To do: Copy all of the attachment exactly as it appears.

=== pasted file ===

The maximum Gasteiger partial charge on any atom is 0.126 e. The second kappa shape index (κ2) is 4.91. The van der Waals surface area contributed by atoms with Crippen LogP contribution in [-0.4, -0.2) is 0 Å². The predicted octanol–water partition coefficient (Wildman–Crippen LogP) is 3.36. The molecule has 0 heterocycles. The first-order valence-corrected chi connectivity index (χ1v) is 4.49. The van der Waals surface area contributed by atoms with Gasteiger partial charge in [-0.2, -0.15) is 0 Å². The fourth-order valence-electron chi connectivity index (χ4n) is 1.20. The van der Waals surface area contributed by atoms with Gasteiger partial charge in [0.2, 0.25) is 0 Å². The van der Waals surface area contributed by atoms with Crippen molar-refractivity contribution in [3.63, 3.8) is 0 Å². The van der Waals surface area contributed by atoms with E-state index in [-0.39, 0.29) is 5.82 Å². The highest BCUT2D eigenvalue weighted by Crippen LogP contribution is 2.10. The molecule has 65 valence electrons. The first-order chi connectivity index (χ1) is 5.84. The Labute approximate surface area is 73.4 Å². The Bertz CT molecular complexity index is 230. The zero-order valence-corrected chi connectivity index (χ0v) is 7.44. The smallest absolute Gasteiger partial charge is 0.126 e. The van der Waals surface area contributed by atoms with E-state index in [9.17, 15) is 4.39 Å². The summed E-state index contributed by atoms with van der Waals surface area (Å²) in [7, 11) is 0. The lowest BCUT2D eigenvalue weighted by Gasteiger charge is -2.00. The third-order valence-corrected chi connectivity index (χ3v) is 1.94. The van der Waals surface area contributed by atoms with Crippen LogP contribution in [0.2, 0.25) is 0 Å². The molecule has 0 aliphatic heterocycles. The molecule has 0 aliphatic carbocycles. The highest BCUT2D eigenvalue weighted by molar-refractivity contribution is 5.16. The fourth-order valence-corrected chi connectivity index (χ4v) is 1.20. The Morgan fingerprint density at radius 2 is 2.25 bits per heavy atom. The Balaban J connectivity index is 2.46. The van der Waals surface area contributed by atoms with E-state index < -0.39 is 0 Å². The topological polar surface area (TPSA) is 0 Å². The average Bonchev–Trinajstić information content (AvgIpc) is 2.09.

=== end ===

The maximum Gasteiger partial charge on any atom is 0.126 e. The second kappa shape index (κ2) is 4.91. The van der Waals surface area contributed by atoms with Crippen LogP contribution in [-0.4, -0.2) is 0 Å². The predicted octanol–water partition coefficient (Wildman–Crippen LogP) is 3.36. The molecule has 0 heterocycles. The first-order valence-corrected chi connectivity index (χ1v) is 4.49. The van der Waals surface area contributed by atoms with Gasteiger partial charge in [-0.2, -0.15) is 0 Å². The fourth-order valence-electron chi connectivity index (χ4n) is 1.20. The van der Waals surface area contributed by atoms with Gasteiger partial charge in [0.2, 0.25) is 0 Å². The van der Waals surface area contributed by atoms with Crippen molar-refractivity contribution in [3.63, 3.8) is 0 Å². The van der Waals surface area contributed by atoms with E-state index in [-0.39, 0.29) is 5.82 Å². The highest BCUT2D eigenvalue weighted by Crippen LogP contribution is 2.10. The molecule has 65 valence electrons. The first-order chi connectivity index (χ1) is 5.84. The Labute approximate surface area is 73.4 Å². The Bertz CT molecular complexity index is 230. The zero-order valence-corrected chi connectivity index (χ0v) is 7.44. The smallest absolute Gasteiger partial charge is 0.126 e. The van der Waals surface area contributed by atoms with E-state index in [9.17, 15) is 4.39 Å². The summed E-state index contributed by atoms with van der Waals surface area (Å²) in [7, 11) is 0. The lowest BCUT2D eigenvalue weighted by Gasteiger charge is -2.00. The third-order valence-corrected chi connectivity index (χ3v) is 1.94. The van der Waals surface area contributed by atoms with Crippen LogP contribution in [0.2, 0.25) is 0 Å². The molecule has 0 aliphatic heterocycles. The molecule has 0 aliphatic carbocycles. The highest BCUT2D eigenvalue weighted by molar-refractivity contribution is 5.16. The fourth-order valence-corrected chi connectivity index (χ4v) is 1.20. The Morgan fingerprint density at radius 2 is 2.25 bits per heavy atom. The Balaban J connectivity index is 2.46. The van der Waals surface area contributed by atoms with E-state index < -0.39 is 0 Å². The topological polar surface area (TPSA) is 0 Å². The average Bonchev–Trinajstić information content (AvgIpc) is 2.09.